dcsimg
This website is not affiliated with the U.S. government or military.

Colors and Color Guards

Flags are almost as old as civilization itself. Imperial Egypt and the armies of Babylon and Assyria followed the colors of their kings. Ancient texts mention banners and standards. The flag that identified nations usually were based on the personal or family heraldry of the reigning monarch. As autocracies faded or disappeared, dynastic colors were no longer suitable and national flags came into being. These national flags such as the Union Jack of Great Britain, the Tricolor of France and the Stars and Stripes are relatively new to history. When the struggle for independence united the colonies, there grew a desire for a single flag to represent the new Nation. The first flag borne by our Army representing the 13 colonies was the grand union flag. It was raised over the Continental Army at Cambridge, Massachusetts, on 2 January 1776. The Stars and Stripes as we now know it was born on 14 June 1777.

The flags carried by Color-bearing units are called the national and organizational colors. The Colors may be carried in any formation in which two or more company honor guards or representative elements of a command participate. The Command Sergeant Major is responsible for the safeguarding, care and display of the organizational color. He is also responsible for the selection, training and performance of the Color bearers and Color guards.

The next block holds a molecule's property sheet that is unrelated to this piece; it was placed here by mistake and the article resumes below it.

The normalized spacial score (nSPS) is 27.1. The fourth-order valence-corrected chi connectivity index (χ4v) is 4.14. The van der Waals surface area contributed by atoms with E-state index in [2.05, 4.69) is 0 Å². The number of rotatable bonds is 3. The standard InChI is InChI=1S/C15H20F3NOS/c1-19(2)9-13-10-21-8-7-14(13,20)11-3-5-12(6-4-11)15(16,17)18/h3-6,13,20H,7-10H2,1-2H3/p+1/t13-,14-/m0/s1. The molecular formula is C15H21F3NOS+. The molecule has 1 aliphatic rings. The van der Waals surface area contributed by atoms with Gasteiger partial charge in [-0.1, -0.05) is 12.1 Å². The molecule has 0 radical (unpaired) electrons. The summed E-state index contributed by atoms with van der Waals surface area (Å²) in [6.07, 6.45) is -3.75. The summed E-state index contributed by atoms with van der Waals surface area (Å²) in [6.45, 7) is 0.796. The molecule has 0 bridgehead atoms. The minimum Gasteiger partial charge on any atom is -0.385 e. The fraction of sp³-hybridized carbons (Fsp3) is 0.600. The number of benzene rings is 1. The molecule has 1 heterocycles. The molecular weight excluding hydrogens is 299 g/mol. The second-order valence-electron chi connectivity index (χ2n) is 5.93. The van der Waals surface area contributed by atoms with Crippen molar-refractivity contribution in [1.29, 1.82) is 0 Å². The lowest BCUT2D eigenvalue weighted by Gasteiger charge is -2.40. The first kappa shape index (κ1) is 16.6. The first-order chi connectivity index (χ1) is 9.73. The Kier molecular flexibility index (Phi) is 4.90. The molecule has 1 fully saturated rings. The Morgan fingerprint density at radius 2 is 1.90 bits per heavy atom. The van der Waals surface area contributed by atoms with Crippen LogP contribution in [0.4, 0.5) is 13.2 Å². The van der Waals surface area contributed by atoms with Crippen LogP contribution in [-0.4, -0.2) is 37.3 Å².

The honorary position for the CSM is two steps to the rear and centered on the Color guard.

Because of the importance and visibility of the task, it is an honor to be a member of the Color guard. The detail may consist of three to eight soldiers, usually NCOs. The senior (Color) sergeant carries the National Color and commands the Color guard unless a person is designated as the Color sergeant. The Color sergeant gives the necessary commands for the movements and for rendering honors. The most important aspect of the selection, training and performance of the Color guard is the training. Training requires precision in drills, manual of arms, customs and courtesies and wear and appearance of uniforms and insignia.

A well trained color guard at the front of unit's formation signifies a sense of teamwork, confidence, pride, alertness, attention to detail, esprit de corps and discipline. The Color Guard detail should perform its functions as much as possible in accordance with ARs 600-25, 670-1 and 840-10 and FM 22-5.